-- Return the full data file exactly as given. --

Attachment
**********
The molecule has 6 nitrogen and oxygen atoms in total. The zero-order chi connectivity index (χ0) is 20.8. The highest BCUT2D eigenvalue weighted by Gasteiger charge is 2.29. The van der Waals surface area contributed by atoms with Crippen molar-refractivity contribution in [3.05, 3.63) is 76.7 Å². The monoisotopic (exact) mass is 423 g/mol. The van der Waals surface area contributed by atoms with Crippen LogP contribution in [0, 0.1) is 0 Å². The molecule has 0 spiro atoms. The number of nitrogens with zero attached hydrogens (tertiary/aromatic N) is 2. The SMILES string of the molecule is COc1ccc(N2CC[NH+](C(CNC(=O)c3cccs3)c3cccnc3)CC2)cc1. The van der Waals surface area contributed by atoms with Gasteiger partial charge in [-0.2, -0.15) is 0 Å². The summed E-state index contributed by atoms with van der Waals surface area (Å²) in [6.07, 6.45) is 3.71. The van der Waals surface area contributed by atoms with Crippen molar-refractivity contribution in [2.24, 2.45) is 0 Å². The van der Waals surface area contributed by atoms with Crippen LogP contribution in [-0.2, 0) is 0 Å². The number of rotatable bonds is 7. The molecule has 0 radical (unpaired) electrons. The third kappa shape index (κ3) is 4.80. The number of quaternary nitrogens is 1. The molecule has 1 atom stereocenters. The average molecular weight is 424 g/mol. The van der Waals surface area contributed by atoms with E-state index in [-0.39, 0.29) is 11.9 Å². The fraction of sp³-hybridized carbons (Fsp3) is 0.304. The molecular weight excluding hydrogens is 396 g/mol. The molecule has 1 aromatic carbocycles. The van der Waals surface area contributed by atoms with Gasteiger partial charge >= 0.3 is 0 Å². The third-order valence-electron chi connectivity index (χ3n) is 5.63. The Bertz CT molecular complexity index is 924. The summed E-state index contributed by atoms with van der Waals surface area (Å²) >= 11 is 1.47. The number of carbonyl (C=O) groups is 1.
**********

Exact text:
The molecule has 6 nitrogen and oxygen atoms in total. The zero-order chi connectivity index (χ0) is 20.8. The highest BCUT2D eigenvalue weighted by Gasteiger charge is 2.29. The van der Waals surface area contributed by atoms with Crippen molar-refractivity contribution in [3.05, 3.63) is 76.7 Å². The monoisotopic (exact) mass is 423 g/mol. The van der Waals surface area contributed by atoms with Crippen LogP contribution in [0, 0.1) is 0 Å². The molecule has 0 spiro atoms. The number of nitrogens with zero attached hydrogens (tertiary/aromatic N) is 2. The SMILES string of the molecule is COc1ccc(N2CC[NH+](C(CNC(=O)c3cccs3)c3cccnc3)CC2)cc1. The van der Waals surface area contributed by atoms with Gasteiger partial charge in [-0.2, -0.15) is 0 Å². The summed E-state index contributed by atoms with van der Waals surface area (Å²) in [6.07, 6.45) is 3.71. The van der Waals surface area contributed by atoms with Crippen molar-refractivity contribution in [2.24, 2.45) is 0 Å². The van der Waals surface area contributed by atoms with Crippen LogP contribution in [-0.2, 0) is 0 Å². The number of rotatable bonds is 7. The molecule has 0 radical (unpaired) electrons. The third kappa shape index (κ3) is 4.80. The number of quaternary nitrogens is 1. The molecule has 1 atom stereocenters. The average molecular weight is 424 g/mol. The van der Waals surface area contributed by atoms with E-state index in [-0.39, 0.29) is 11.9 Å². The fraction of sp³-hybridized carbons (Fsp3) is 0.304. The molecular weight excluding hydrogens is 396 g/mol. The molecule has 1 aromatic carbocycles. The van der Waals surface area contributed by atoms with Gasteiger partial charge >= 0.3 is 0 Å². The third-order valence-electron chi connectivity index (χ3n) is 5.63. The Bertz CT molecular complexity index is 924. The summed E-state index contributed by atoms with van der Waals surface area (Å²) >= 11 is 1.47. The number of carbonyl (C=O) groups is 1.